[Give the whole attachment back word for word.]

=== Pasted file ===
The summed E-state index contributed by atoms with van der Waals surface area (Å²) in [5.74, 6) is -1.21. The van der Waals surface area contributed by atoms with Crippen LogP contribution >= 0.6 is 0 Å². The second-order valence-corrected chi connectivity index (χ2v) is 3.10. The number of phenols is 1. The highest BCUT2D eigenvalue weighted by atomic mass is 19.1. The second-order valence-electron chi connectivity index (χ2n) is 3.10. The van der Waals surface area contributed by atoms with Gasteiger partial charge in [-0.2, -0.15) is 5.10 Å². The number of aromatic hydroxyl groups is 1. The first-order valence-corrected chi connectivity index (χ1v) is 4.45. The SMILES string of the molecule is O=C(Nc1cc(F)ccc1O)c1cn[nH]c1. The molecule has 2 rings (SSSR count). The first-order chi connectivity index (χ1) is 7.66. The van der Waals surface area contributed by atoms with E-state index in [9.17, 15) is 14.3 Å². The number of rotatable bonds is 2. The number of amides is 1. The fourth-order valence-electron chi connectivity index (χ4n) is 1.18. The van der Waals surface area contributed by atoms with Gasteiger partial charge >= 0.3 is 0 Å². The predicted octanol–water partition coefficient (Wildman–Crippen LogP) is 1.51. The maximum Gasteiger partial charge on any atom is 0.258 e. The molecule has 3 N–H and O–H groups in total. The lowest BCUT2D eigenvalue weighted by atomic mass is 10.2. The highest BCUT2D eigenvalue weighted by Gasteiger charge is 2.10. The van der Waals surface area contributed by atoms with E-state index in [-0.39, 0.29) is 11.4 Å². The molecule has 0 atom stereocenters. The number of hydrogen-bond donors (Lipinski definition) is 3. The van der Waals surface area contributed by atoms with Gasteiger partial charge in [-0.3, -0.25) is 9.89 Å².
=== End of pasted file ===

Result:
The summed E-state index contributed by atoms with van der Waals surface area (Å²) in [5.74, 6) is -1.21. The van der Waals surface area contributed by atoms with Crippen LogP contribution >= 0.6 is 0 Å². The second-order valence-corrected chi connectivity index (χ2v) is 3.10. The number of phenols is 1. The highest BCUT2D eigenvalue weighted by atomic mass is 19.1. The second-order valence-electron chi connectivity index (χ2n) is 3.10. The van der Waals surface area contributed by atoms with Gasteiger partial charge in [-0.2, -0.15) is 5.10 Å². The number of aromatic hydroxyl groups is 1. The first-order valence-corrected chi connectivity index (χ1v) is 4.45. The SMILES string of the molecule is O=C(Nc1cc(F)ccc1O)c1cn[nH]c1. The molecule has 2 rings (SSSR count). The first-order chi connectivity index (χ1) is 7.66. The van der Waals surface area contributed by atoms with E-state index in [9.17, 15) is 14.3 Å². The number of rotatable bonds is 2. The number of amides is 1. The fourth-order valence-electron chi connectivity index (χ4n) is 1.18. The van der Waals surface area contributed by atoms with Gasteiger partial charge >= 0.3 is 0 Å². The predicted octanol–water partition coefficient (Wildman–Crippen LogP) is 1.51. The maximum Gasteiger partial charge on any atom is 0.258 e. The molecule has 3 N–H and O–H groups in total. The lowest BCUT2D eigenvalue weighted by atomic mass is 10.2. The highest BCUT2D eigenvalue weighted by Gasteiger charge is 2.10. The van der Waals surface area contributed by atoms with E-state index in [-0.39, 0.29) is 11.4 Å². The molecule has 0 atom stereocenters. The number of hydrogen-bond donors (Lipinski definition) is 3. The van der Waals surface area contributed by atoms with Gasteiger partial charge in [-0.3, -0.25) is 9.89 Å².